Reading Evangeline in 4th grade I remember falling asleep pinned under the covers, one massive volume on each side of me and one splayed open across my chest. I also remember the first time I felt my imagination crackle and raw green paths open up like a new dimension from looking up a word I thought I already knew…[do youknow what a druid is?]

And so it’s gone.

That dictionary has provided revelation for a change of heart and the ammunition to win many an intellectual scuffle. I’ve found words I say to myself when I need a smile [try “persimmon,” it’s pretty much my favorite] and words that have defined emotions I thought might tear me apart. And though a professor recently told me definitions might be the best way to kill a reader’s interest in anything I have to say, just yesterday, I used my dictionary to start a paper and discovered that the Latin root of “application” means “a joining to” or “attaching to oneself.”

So, there it is, I am unabashedly, unequivocally, most likely irreversibly a word nerd, and my dictionary is the best birthday present ever!

“Honey, I’m Home!”

It’s the designer who creates a mark from the first icon that comes to mind for a company (needle and thread for a tailor, hammer for construction, etc.) and yet I’m forced to admit I’ve never seen anything like it–and it’s perfect.

It’s the musician whose song is so formulaic I can sing along the first time I hear it, yet when I find it on repeat in the back of my mind that afternoon, I don’t mind.

And finally, this weekend, I can say it’s me…

I had a lovely dinner party Sunday evening. I don’t know whether to be ashamed or unabashed about the fact that I entertain more for the sake of using my favorite stemware than the conversation or the company–but it was a lovely dinner. As such dinners inevitably do, this one produced a mountain of [hand-wash only] dishes which I didn’t even look at until several hours after my guests had gone home.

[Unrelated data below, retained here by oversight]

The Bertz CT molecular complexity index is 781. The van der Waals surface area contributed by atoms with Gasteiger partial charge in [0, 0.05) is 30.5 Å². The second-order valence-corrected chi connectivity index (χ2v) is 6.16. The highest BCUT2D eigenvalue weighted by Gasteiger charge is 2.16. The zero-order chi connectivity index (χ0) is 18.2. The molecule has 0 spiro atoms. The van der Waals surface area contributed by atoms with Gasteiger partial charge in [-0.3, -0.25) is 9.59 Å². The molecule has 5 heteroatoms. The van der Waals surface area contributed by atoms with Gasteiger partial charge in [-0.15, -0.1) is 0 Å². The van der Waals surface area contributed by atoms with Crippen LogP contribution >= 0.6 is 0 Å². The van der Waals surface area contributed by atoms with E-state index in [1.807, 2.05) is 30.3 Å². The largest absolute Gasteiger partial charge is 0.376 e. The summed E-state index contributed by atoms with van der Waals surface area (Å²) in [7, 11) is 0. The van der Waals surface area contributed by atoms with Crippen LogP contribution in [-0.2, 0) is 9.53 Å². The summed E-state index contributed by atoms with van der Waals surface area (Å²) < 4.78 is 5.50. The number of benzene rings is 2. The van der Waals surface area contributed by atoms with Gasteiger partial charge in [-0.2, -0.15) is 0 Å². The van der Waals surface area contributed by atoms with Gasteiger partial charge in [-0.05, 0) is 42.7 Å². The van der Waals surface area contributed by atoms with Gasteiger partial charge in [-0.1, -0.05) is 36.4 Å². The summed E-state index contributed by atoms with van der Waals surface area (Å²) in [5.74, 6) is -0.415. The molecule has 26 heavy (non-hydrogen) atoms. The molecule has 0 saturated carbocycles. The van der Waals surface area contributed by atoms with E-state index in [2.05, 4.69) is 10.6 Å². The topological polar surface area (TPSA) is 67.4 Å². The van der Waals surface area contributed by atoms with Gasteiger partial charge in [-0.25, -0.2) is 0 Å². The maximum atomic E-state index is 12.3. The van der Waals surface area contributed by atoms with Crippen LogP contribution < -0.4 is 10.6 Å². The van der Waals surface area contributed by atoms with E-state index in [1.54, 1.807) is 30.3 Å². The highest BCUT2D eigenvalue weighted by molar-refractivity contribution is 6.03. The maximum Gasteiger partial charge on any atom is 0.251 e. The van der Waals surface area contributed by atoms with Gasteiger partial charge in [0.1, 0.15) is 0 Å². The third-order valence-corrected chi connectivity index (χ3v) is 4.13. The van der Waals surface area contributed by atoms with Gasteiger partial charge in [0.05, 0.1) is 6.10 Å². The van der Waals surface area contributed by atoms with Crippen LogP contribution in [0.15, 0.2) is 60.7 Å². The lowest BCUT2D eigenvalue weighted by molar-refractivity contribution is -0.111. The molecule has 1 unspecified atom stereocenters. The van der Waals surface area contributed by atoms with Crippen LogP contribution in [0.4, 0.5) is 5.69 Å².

I’d tunneled a good distance through said mountain, up to my elbows in suds, when I suddenly caught my reflection [no joke] in the side of an overturned stock pot and realized I was washing dishes in high heels and pearls.

I–the 20-something, single, independent career woman who’s been called a feminist since she realized she was a girl and seldom spends more than 2 waking hours a day at home–was standing in the kitchen the quintessential image of a 1950’s housewife.

Dripping alone in my kitchen, I had a good laugh and on the wave of that thrill, I move forward with renewed faith that somewhere in my subconscious waits a capsizer of cliches, a refurbisher of the rhetorical, a transformer of the trite…a true creative genius.

#76… Check.

I inspired a poem! (and a pretty cool one at that!)

I think I was a buck-toothed, frizzy-haired, incurably romantic 13-year-old when I put that on the to-do list for my life. I’m still incurably romantic, but this bit of wit from Jed Platt (whom, by the way, I have never met but think I might like to) was just pure fun:

Striped syllables

Tone on tone




Like a triple scoop cone

SaraJoy and her amazing Technicolor vocabulary

Since launching this little adventure, I’ve had offers of tango lessons (in the Ukraine), personal tour guides in D.C., restaurants hiring waitstaff in Texas, and suggestions of several appropriate waterfalls (not to mention partners) for #19.

I guess it just goes to show that the power of synergy may truly be our greatest resource. In the words of Bloody Mary (whose voice in my head still carries the amplified dust signature of a half-century-old phonograph), “you got to have a dream. If you don’t have a dream, how you gonna have a dream come true?”

Thanks, Jed.